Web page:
Mbewe may overcome the procedural default by demonstrating both cause for the procedural default and prejudice that will result from the Court's failure to consider the claims on the merits, see Carrier, 477 U.S at 485-96; Breard, 134 F.3d at 620, or, alternatively, that failure to consider the claims will result in a fundamental miscarriage of justice, that is, the conviction of one who is actually innocent, see Schlup, 513 U.S. at 314-15; Wolfe v. Johnson, 565 F.3d 140, 160 (4th Cir. 2009) (“A proper showing of ‘actual innocence' is sufficient to satisfy the ‘miscarriage of justice' requirement.” (citing House v. Bell, 547 U.S. 518, 536-37 (2006))). In addition to arguing that he has exhausted his state court remedies, Mbewe argues the latter.

         II. Actual Innocence

         Mbewe seeks to use actual innocence as a gateway to overcome the exhaustion requirement and procedural default of any claims deemed unexhausted or procedurally defaulted.[10] (ECF No. 1 at 2); see also Schlup, 513 U.S. at 315. In his Petition, he contends that “the trial court prevented petitioner from using evidence which would have helped petitioner establish actual innocen[c]e and produced a different verdict” (ECF No. 1 at 2), by granting the State's motion in limine to exclude a videotaped statement he made which he describes as “exculpatory” (id. at 3). Subsequently, in his declaration/reply, he states that “[i]n March of 2012 he discovered new reliable exculpatory scientific evidence revealing that the State['s] main witness Corporal Kukucka gave a false K9 expert testimony in human scent identification by K9 Saber.” (ECF No. 20 at 1.) Both of these arguments are presented as separate issues in the Petition and will be discussed infra. They are addressed here for the limited purpose of determining whether Mbewe has demonstrated that he is actually innocent of the crimes for which he was convicted in order to overcome the procedural default of the majority of his claims.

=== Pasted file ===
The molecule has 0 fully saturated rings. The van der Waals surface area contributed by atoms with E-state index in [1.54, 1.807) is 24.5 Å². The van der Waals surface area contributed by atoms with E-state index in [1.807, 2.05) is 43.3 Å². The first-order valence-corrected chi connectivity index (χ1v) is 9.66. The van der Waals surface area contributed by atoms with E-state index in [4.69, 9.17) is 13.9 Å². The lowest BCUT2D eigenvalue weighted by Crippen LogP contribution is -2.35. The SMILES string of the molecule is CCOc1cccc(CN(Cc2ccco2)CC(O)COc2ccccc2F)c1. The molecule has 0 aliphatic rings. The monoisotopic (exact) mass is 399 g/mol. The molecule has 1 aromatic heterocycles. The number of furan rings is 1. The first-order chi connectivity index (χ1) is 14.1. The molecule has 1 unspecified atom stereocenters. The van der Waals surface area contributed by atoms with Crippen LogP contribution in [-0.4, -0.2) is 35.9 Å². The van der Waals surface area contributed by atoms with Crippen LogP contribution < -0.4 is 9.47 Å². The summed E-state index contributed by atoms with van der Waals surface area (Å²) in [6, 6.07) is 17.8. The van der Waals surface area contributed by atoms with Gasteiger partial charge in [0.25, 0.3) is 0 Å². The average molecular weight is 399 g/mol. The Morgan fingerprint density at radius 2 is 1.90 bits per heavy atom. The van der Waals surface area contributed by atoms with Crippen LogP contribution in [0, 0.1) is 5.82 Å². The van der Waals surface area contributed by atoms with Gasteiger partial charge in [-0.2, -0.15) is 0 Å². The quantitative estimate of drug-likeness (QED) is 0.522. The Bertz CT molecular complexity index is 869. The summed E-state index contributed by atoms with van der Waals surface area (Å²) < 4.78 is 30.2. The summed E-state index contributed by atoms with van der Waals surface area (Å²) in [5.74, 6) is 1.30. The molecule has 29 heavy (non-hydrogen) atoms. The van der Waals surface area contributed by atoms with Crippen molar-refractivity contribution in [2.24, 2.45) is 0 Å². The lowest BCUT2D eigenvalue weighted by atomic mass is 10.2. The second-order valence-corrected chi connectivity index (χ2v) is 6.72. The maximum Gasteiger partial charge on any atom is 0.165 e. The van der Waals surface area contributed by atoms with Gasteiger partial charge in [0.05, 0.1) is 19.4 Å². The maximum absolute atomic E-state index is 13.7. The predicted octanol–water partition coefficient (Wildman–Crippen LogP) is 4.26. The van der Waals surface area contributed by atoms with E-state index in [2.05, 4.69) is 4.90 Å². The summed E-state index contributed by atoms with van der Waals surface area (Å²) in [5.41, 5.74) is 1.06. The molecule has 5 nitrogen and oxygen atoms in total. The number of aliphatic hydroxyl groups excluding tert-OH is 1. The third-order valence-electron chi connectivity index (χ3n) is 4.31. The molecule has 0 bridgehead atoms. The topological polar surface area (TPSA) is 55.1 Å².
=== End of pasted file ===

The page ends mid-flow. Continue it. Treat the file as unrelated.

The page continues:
“[A] § 2254 petitioner asserting actual innocence as a procedural gateway is obliged to demonstrate that ‘a constitutional violation has probably resulted in the conviction of one who is actually innocent.'” Wolfe, 565 F.3d at 164 (quoting Schlup, 513 U.S. at 327). A credible claim of actual innocence requires a petitioner “to support his allegations of constitutional error with new reliable evidence-whether it be exculpatory scientific evidence, trustworthy eyewitness accounts, or critical physical evidence-that was not presented at trial.” Schlup, 513 U.S. at 324. In addition, the petitioner must show “that it is more likely than not that no reasonable juror would have convicted him in the light of the new evidence.” Id. at 327. Mbewe cannot make either showing.

         With respect to the videotaped statement, although it is true that the allegedly “exculpatory” statements were not presented to the jury as evidence during Mbewe's trial, Mbewe has not demonstrated how they were exculpatory. He claims that he was never asked if he knew his co-defendant at the time of his arrest (ECF No. 1 at 3), which apparently would be reflected in the videotaped statement, although he testified at trial that he did tell the police that he did not know Jordan (Resp. Ex. 4 at 197).[11] Mbewe also claims that his videotaped statement would have refuted allegedly false statements made by Detective Georgia Frazier in the application for statement of probable cause and undermined the prosecution's theory of the case (ECF No. 1 at 3, 37), without further explication. Moreover, the statement clearly cannot be considered “new” evidence, as it existed at the time of his trial.